Crestor is my Doctor’s Drug of Choice

Crestor is now a part of my life and daily routine.  It has been three months since I received the news that my cholesterol is high (my total cholesterol was 7 at that time).  My doctor recommended Crestor and I have taken it every night since October 2.  The Pharmacist recommended an evening dose as your body apparently manufactures cholesterol at night.  An article through Healthline as well as a number of others confirm this statement.  Crestor, however, is a newer more potent statin and so has the similar effectiveness even when taken in the morning.  During the day, when your diet has sources of cholesterol your liver has no need to release cholesterol.  At night, when you’ve stopped eating for a while, the liver turns back on and releases cholesterol to keep up levels of it in the blood.  In my case, I guess, too much is released.  I do not eat a high fat diet.  I do not overeat.  I am moderately overweight but I also have a father who has the genetic form of high cholesterol.  My son has the gene and I can only assume he got the gene from me. My husband, in his late 50’s, has a cholesterol reading in the excellent range.  In any case, I am following my pharmacist’s recommendations.

How does Crestor Battle High Cholesterol?

So, I have been religiously taking my Crestor pill each night before bed.  Being the science geek that I am, I had to investigate what it is that statins like Crestor do to cut cholesterol levels.  The following is what I have discovered:

  • Crestor is a drug called rosuvastatin
  • it is an HMG-CoA reductase inhibitor which means it interferes with the enzyme HMG-CoA reductase involved in making cholesterol
  • most cholesterol in the body is made in the liver
  • Crestor works in two ways:
    • it blocks the above enzyme in the liver causing the liver to make less cholesterol
    • it makes the liver absorb more cholesterol in the blood and break it down
  • By doing the above two jobs, Crestor lowers LDL and raises HDL
  • Crestor may also reduce C-reactive protein (which is also produced by the liver and released in response to inflammation) which is an even greater indicator of heart disease and predictor of heart-attacks than high cholesterol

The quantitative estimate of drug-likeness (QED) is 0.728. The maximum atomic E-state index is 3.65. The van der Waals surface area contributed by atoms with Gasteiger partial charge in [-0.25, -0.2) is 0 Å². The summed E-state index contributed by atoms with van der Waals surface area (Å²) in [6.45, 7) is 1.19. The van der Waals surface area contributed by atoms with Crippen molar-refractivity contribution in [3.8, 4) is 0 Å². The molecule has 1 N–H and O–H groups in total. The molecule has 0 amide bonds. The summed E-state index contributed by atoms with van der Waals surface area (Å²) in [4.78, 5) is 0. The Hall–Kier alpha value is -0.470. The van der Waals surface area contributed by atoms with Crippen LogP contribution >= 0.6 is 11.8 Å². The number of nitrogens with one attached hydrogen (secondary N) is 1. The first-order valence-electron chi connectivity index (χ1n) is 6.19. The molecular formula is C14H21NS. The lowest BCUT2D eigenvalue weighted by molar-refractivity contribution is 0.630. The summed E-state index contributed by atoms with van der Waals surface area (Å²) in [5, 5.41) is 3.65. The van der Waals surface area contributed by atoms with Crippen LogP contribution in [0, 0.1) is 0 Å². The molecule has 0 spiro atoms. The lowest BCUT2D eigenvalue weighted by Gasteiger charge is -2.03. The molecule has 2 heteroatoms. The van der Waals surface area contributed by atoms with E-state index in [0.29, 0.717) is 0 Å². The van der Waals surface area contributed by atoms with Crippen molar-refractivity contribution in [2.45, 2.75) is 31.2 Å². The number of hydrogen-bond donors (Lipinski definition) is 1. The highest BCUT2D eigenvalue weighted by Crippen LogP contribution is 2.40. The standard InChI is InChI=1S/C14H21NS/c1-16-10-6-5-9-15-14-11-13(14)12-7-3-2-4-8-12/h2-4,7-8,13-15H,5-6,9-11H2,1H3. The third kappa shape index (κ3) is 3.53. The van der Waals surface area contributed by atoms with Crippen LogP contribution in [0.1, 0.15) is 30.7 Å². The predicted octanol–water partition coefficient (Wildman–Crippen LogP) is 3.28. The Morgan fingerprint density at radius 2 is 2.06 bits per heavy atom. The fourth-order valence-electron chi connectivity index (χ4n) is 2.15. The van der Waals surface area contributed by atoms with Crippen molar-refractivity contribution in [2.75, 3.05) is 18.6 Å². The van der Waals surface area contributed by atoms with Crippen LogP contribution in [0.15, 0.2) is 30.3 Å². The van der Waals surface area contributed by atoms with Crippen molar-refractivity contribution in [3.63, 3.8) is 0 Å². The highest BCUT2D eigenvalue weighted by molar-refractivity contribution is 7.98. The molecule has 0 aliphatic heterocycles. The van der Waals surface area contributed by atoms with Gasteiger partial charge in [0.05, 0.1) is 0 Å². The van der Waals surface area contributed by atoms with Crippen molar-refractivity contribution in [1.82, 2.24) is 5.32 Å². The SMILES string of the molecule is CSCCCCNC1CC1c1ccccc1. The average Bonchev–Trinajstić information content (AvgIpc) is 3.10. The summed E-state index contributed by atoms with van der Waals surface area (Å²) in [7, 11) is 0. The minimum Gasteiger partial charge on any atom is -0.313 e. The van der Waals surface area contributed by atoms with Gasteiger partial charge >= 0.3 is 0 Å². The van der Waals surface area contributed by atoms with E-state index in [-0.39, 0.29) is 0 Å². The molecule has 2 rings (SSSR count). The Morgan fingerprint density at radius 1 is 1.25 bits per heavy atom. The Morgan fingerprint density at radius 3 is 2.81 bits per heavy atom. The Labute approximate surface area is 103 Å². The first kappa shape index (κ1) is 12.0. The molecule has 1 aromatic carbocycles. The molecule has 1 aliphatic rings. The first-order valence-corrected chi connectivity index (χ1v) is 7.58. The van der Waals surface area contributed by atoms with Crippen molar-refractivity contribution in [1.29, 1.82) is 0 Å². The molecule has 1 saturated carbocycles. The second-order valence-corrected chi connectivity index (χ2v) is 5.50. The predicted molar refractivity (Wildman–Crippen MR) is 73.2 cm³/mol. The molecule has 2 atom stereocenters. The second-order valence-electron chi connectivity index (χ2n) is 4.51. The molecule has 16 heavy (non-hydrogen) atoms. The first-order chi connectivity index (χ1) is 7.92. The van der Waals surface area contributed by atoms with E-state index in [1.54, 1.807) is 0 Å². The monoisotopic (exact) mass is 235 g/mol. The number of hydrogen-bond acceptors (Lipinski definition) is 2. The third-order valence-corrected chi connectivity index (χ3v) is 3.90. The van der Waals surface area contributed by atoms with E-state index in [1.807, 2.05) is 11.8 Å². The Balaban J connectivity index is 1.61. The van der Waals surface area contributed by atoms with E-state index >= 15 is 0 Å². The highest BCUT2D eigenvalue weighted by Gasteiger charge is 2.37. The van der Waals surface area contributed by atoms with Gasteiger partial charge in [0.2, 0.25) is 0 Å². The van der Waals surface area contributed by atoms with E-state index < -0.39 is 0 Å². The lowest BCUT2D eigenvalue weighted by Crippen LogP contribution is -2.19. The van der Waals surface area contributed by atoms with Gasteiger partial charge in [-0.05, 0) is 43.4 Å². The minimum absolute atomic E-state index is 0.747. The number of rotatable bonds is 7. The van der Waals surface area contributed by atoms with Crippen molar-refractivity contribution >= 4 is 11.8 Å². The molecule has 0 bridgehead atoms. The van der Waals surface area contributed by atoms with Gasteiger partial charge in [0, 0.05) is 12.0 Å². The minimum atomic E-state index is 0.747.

Risks of Crestor

Crestor and other statin medication do have some risks.  Muscle pain and weakness and excessive tiredness are relatively common side effects but should be reported to your doctor.  Right now I am experiencing these effects. However, we have done those kitchen renovations and I worked tirelessly for the week before Canadian Thanksgiving cleaning for a large number of guests over for the weekend.  I spent a great deal of the weekend cooking and entertaining along with the clean-up that goes along with being a good host.  So at this point, I’m not sure if the excessive tiredness was from the medication or the long weekend.  I will give myself to the middle of next week to decide before I call my doctor.  There are a number of other risks with taking the drug and most are quite rare and associated more with higher doses of the drug.  I am on 5 mg daily.  I hope to keep it at this low-level at least for a while.


When I see my doctor again, I have to remember to ask more questions.  I will find out my new cholesterol reading but I’d like to get a true reading of my HDL vs LDL levels.  HDL is the good fatty acid while the LDL tends to be the one to stick to your arteries.  Triglycerides are also more damaging so I’d like to know my blood levels of those as well.  I’d also be interested in finding out the levels of C-reactive protein in my bloodstream.  I have some arthritis and scoliosis.  Knowing if it is a problem would be instrumental in managing my overall health.

How about you?  Are you taking statins?  Have you experienced any side-effects?  I’d be interested in your stories.  Feel free to share your experiences in the comments below!